Dear ATDS Colleagues,
Please note the following CFP by our colleagues Barbara Ozieblo and Ilka Saal.
International Theater Conference Thessaloniki, 18-21 April 2013.
Teatrum Belli: Theater of War, Theater as War, War as Theater
This panel explores the complexities of the interaction and intersection of war and theater. At first glance, they seem to have little in common: theater is fiction, war is real. Upon closer scrutiny, however, the two share surprising affinities: both are cultural artifacts; both require producers, directors, actors, and spectators; and—in our day—both increasingly blur and challenge the boundaries between stage and audience. Moreover, both theater and war have the power to disrupt life, to transgress the rules of the ordinary, and to catapult us into a radically different experience. They represent borderline situations of human existence; and on these borderlines, boundaries vanish, fictions become real and reality fiction.
This panel, then, aims to investigate precisely the fraught lines between theater and war by examining issues of commitment and intervention, notions of spectacle and commodification as well as the relationship of political and aesthetic violence. Questions we would like to address, include — but are not limited to! — the following:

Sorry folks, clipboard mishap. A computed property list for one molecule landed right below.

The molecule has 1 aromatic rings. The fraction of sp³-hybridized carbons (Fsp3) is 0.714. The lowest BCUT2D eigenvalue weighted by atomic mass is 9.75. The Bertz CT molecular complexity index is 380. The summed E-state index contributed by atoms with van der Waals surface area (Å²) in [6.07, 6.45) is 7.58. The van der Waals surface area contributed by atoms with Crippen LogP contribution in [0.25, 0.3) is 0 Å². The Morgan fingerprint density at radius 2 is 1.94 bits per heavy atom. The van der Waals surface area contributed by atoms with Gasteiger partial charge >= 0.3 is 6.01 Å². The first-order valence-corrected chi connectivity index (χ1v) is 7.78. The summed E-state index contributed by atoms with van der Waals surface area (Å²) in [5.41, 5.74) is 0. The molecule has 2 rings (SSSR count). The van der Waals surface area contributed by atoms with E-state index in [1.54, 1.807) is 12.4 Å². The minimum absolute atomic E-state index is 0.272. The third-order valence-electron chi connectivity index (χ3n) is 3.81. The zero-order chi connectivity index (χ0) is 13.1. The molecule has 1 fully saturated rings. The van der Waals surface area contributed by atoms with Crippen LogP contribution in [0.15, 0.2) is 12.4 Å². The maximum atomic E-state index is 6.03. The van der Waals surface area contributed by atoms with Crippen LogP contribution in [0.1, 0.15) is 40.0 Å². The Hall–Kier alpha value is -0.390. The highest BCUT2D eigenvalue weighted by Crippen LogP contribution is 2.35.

- How has theater responded to and sought to intervene in concrete geopolitical conflicts? What aesthetic techniques has it developed in the process? What role do affect, empathy, and cognition play in the spectator’s reaction to the realities of war, to war on the stage, and to the victims of war?
- What role does violence play in war as well as on stage? And how is the violence of war represented in the theater? In what ways does theater adapt to and address new forms of war that bring with them new forms of violence, such as the war on terror or cyber-warfare?
- What is the role of technology in staging war, both on the battlefield and in the theater? In what ways have politicians and the media increasingly adopted theatrical techniques for staging war? How does technology affect our viewing habits as well as our capacity for empathy and/or critique on and off stage?How can theater resist the increasing commodification of war?
This panel invites contributions that address these issues from contemporary as well as historical perspectives. The notion of war may be understood in its widest geopolitical dimension, including modern forms of warfare, such as war on terror, war on drugs, cyber-warfare and others.